Original Vanton polypropylene duplex pump
with Hypalon flexible liner. This pump
has been under test for 1-½ years,
handling a variety of corrosive fluids.
These 35 Flex-i-Liner® Duplex Teflon
Pumps with Viton flexible liners are
scheduled to replace the troublesome
diaphragm pumps at Boeing's Wichita,
Kansas facility. They will be handling
a variety of acids, caustics and
the Boeing Company
Acid salts, Caustic solutions, Chromic acid, Hydrochloric
FLEX-I-LINER Sealless Self-Priming Peristaltic Pumps
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Reprinted from PLANT SERVICES
By Charles M. Boyles, C.P.E., Editor-in-Chief
Upgraded system for handling corrosives improves
safety and reduces waste
The building has the latest in environmental controls, which provide a
safer workplace for employees while increasing productivity and
protecting the environment.
One of the reasons the Boeing Company has become the largest
aerospace firm in the United States is its published commitment to cut
waste and boost productivity with less time at the lowest possible cost.
Coupled with this high quality and low cost drive is Boeing's emphasis
on changing manufacturing processes to improve worker safety and
reduce the environmental impact of its operations.
When the huge — more than a million square feet — manufacturing
process facility in Wichita, Kansas was completed in September 1991, it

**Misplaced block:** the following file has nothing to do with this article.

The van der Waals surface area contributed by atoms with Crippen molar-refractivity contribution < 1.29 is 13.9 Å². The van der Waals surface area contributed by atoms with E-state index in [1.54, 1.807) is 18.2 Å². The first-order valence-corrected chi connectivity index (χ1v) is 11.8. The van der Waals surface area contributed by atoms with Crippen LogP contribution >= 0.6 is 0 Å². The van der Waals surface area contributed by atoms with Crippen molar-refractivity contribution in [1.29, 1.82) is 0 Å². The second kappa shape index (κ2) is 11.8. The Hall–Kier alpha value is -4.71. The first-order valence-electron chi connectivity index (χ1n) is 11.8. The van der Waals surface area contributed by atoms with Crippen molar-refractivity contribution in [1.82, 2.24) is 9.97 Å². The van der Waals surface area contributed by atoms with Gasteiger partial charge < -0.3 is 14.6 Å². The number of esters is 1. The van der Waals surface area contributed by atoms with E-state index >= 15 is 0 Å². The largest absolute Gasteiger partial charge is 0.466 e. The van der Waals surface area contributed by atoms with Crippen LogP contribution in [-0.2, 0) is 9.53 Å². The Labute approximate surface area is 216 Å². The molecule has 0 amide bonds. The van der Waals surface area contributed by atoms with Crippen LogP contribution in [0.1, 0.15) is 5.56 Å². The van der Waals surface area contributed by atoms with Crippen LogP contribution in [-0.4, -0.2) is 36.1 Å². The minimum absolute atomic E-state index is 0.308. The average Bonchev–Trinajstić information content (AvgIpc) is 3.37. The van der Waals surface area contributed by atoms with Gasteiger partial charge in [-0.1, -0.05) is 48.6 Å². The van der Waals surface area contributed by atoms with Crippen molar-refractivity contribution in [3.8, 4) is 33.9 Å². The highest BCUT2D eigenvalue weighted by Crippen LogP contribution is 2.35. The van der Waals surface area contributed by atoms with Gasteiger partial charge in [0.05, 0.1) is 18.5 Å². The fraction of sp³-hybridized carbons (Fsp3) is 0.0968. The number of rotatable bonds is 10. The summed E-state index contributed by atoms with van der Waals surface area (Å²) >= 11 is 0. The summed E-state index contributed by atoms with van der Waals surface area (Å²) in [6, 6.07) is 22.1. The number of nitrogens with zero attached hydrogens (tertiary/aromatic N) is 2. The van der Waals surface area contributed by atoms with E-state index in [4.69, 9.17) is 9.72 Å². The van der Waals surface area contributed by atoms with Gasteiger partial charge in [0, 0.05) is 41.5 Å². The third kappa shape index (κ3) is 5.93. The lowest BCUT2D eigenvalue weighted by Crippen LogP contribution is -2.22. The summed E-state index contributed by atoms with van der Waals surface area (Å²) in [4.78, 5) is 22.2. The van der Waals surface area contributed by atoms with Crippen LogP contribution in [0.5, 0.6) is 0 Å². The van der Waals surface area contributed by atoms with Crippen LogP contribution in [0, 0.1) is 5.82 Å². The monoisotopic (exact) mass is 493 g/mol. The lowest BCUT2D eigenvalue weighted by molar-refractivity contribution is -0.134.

was hailed as one of the largest and most technologically advanced
facilities of its kind in the world.
It is truly a state-of-the-art metal finishing and painting facility. There,
critical parts for every Boeing commercial jet liner undergo a variety of
corrosion-inhibiting processes to extend service life.
According to Boeing's Health and Safety Administrator, Chris Frederick,
construction of the manufacturing process facility allowed Boeing to
consolidate many of these chemical processes in a single building. The
building has the latest in environmental controls, which provide a safer
workplace for employees while increasing productivity and protecting
the environment. Specific emphasis was placed on incorporating an
automated chemical addition system in the facility design. The system
reduces direct operator exposure during tank filling and periodic
chemical additions. Also, it has a sophisticated chemical milling
The recovery system regenerates sodium hydroxide used for chemical
milling and removes the dissolved aluminum from the process. These
products are recovered and recycled as part of Boeing's environmental
program. Boeing is determined to comply with and exceed EPA
regulations. Existing chemical addition practices associated with
charging and maintaining pH control in metal finishing tanks were
considered impractical for this modern facility.
A better way
In the past, many of the chemicals used were received in powdered
form and were handled by production process mechanical cranes. This
approach was relatively slow. The powdered chemicals did not
dissolve readily in the finishing tanks. Also, the employees were subject
to possible chemical exposure during the transfer of powders that had
hardened in drums.
Boeing conducted a thorough examination of the equipment design and
the potential hazards for employees. From this study, Boeing decided
to standardize on the use of liquid formulated metal finishing chemicals
instead of powdered.
The new liquid chemical addition system uses bulk loads of the
chemicals for initial tank charging. The new system has dedicated
pipelines to transfer the chemicals to specific tanks safely. This system
completely eliminated any manual contact with the chemicals.
For the daily or "on demand" chemical additions, Boeing engineers